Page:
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This Doesn't Look Good: F-35B Operational Test Doc Leak

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posted on Sep, 15 2015 @ 03:34 AM
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Of course the test was partly a PR exercise, otherwise it wouldn't have been reported so widely and footage distributed to all of the media agencies.

When I read comments like this "If the most expensive weapons system in history can’t even get off the ground often enough to train pilots adequately, then all the money spent on it has been wasted." I'm sorry but I just tune out.

That type of rhetoric is absolute rubbish and just points to sensationalist cheap journalism.

The report itself was not exactly easy reading for anyone involved in the program, but that was more due to the hype released by the marine corps than the actual results.

And of course Lockheed made sure everyone was alert during a highly publicised test of their (currently) most high profile project, can you imagine the flack FA and WIB would be giving them if they weren't and something went wrong. You just can't win.

This is a more a shame for Tyler and the reporter at WIB and the Marine Corps than it is F-35

Cheers
Robbie




posted on Sep, 16 2015 @ 03:00 PM
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a reply to: Maxatoria

I'm not so sure. The 787 software was ready on first purchase. A civilian air carrier would never book a passenger until it was assured all the code had been vetted and tested. I know you'll all go quote the articles about the power glitches now....but the truth is a lot of this can be done in simulator, the software doesn't need brick and mortal test results to operate properly. In fact the software doesn't even know if it's flying a sim or the real thing.

They can throw far more combat and non-combat situation at the sim than a single F-35 will ever see in its lifetime to properly flush out bugs in the software. How backwards would it be if they needed to fly the thing every time just to check if it worked.

What I'm saying is that is the software development team that is holding back this project. The aero engineers did a damn fine job creating a transforming bird, its the other half of the team thats slacking. Could you imagine if AA was told by BA, here is the aircraft you ordered and paid for, go a head fill it with people, but you won't be able to land in a crosswind until we release the block 3 software in 4 years.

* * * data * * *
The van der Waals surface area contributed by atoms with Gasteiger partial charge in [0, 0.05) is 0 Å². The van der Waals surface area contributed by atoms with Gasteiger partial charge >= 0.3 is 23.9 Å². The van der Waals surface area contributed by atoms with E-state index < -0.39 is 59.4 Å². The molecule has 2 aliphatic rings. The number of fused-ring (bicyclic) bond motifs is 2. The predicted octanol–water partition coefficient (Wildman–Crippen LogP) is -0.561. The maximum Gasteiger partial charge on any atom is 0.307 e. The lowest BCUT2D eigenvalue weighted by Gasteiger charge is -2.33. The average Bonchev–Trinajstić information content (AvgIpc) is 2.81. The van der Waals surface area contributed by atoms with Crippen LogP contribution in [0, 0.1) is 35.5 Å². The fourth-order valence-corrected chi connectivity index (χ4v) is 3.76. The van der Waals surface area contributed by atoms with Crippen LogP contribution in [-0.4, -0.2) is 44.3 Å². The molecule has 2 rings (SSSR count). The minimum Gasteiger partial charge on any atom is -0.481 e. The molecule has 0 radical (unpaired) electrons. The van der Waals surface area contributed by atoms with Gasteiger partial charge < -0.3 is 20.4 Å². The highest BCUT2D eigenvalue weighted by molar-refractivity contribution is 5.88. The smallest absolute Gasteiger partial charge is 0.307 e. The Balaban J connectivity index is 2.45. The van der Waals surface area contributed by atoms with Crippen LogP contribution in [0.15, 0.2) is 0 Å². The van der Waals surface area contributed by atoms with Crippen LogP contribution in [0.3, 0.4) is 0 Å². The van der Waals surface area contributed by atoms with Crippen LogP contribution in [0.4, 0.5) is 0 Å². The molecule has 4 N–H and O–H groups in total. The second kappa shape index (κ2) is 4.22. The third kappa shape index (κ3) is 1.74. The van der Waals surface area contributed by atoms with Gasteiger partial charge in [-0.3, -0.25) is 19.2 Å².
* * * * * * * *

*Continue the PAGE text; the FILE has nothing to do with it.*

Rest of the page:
This is essentially what the DoD has been told.



posted on Sep, 16 2015 @ 03:21 PM
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a reply to: aholic

Because they chose to go that route. Their choice was to go with software released in blocks, and get the program going, then upgrade as they went, or wait until the software was done (and it makes the 787 software look like a calculator) and delay testing until then.



posted on Sep, 16 2015 @ 03:30 PM
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a reply to: aholic

any physical modification to the plane will need to be refered back to the software guys and even changing something simple could mean they need to change their approach and this is before we get into the brasses wish list that probably increases every day which may involve many changes under the hood so to speak meaning that you just got the machine gun sorted but now they'd decided to alter it slightly you need to cater for the fact and then actually get someone out at a test bed to actually see if it works and sims only have so much use as if it jamms due to a production problem the only way of finding it is to test it



posted on Sep, 21 2015 @ 04:24 PM
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a reply to: Maxatoria

Makes sense to me. I just wonder if we're becoming over reliant on software.



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